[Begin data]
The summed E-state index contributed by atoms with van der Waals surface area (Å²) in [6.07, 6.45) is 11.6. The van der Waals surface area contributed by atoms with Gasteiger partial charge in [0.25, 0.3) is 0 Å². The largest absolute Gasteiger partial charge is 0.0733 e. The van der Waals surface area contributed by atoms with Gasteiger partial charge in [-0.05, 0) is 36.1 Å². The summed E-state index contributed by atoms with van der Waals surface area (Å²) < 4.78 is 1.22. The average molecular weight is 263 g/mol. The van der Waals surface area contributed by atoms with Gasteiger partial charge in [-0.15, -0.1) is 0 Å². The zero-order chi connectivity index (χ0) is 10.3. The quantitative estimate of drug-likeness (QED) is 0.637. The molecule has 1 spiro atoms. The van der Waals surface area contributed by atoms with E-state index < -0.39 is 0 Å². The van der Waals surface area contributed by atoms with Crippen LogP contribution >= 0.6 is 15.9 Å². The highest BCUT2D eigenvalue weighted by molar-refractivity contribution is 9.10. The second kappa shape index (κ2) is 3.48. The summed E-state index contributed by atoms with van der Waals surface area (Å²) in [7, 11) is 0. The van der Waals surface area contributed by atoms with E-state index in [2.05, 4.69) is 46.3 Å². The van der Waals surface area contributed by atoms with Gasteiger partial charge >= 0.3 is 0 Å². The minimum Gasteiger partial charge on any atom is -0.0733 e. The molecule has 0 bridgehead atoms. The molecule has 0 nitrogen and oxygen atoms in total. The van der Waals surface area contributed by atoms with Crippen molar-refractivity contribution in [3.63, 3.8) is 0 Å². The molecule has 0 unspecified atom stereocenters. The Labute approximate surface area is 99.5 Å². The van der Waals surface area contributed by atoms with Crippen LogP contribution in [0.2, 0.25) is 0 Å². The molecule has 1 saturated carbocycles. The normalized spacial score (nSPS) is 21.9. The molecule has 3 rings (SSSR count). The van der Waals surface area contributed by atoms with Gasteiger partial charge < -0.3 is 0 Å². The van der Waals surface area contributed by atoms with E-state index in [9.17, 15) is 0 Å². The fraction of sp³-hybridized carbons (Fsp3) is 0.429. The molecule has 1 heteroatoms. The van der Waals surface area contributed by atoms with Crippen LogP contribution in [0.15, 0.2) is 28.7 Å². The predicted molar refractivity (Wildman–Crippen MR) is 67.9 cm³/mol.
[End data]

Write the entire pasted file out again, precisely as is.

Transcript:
The summed E-state index contributed by atoms with van der Waals surface area (Å²) in [6.07, 6.45) is 11.6. The van der Waals surface area contributed by atoms with Gasteiger partial charge in [0.25, 0.3) is 0 Å². The largest absolute Gasteiger partial charge is 0.0733 e. The van der Waals surface area contributed by atoms with Gasteiger partial charge in [-0.05, 0) is 36.1 Å². The summed E-state index contributed by atoms with van der Waals surface area (Å²) < 4.78 is 1.22. The average molecular weight is 263 g/mol. The van der Waals surface area contributed by atoms with Gasteiger partial charge in [-0.15, -0.1) is 0 Å². The zero-order chi connectivity index (χ0) is 10.3. The quantitative estimate of drug-likeness (QED) is 0.637. The molecule has 1 spiro atoms. The van der Waals surface area contributed by atoms with E-state index < -0.39 is 0 Å². The van der Waals surface area contributed by atoms with Crippen LogP contribution >= 0.6 is 15.9 Å². The highest BCUT2D eigenvalue weighted by molar-refractivity contribution is 9.10. The second kappa shape index (κ2) is 3.48. The summed E-state index contributed by atoms with van der Waals surface area (Å²) in [7, 11) is 0. The van der Waals surface area contributed by atoms with E-state index in [2.05, 4.69) is 46.3 Å². The van der Waals surface area contributed by atoms with Gasteiger partial charge >= 0.3 is 0 Å². The minimum Gasteiger partial charge on any atom is -0.0733 e. The molecule has 0 bridgehead atoms. The molecule has 0 nitrogen and oxygen atoms in total. The van der Waals surface area contributed by atoms with Crippen molar-refractivity contribution in [3.63, 3.8) is 0 Å². The molecule has 0 unspecified atom stereocenters. The Labute approximate surface area is 99.5 Å². The van der Waals surface area contributed by atoms with Crippen LogP contribution in [0.2, 0.25) is 0 Å². The molecule has 1 saturated carbocycles. The normalized spacial score (nSPS) is 21.9. The molecule has 3 rings (SSSR count). The van der Waals surface area contributed by atoms with Gasteiger partial charge < -0.3 is 0 Å². The van der Waals surface area contributed by atoms with E-state index in [9.17, 15) is 0 Å². The fraction of sp³-hybridized carbons (Fsp3) is 0.429. The molecule has 1 heteroatoms. The van der Waals surface area contributed by atoms with Crippen LogP contribution in [0.15, 0.2) is 28.7 Å². The predicted molar refractivity (Wildman–Crippen MR) is 67.9 cm³/mol.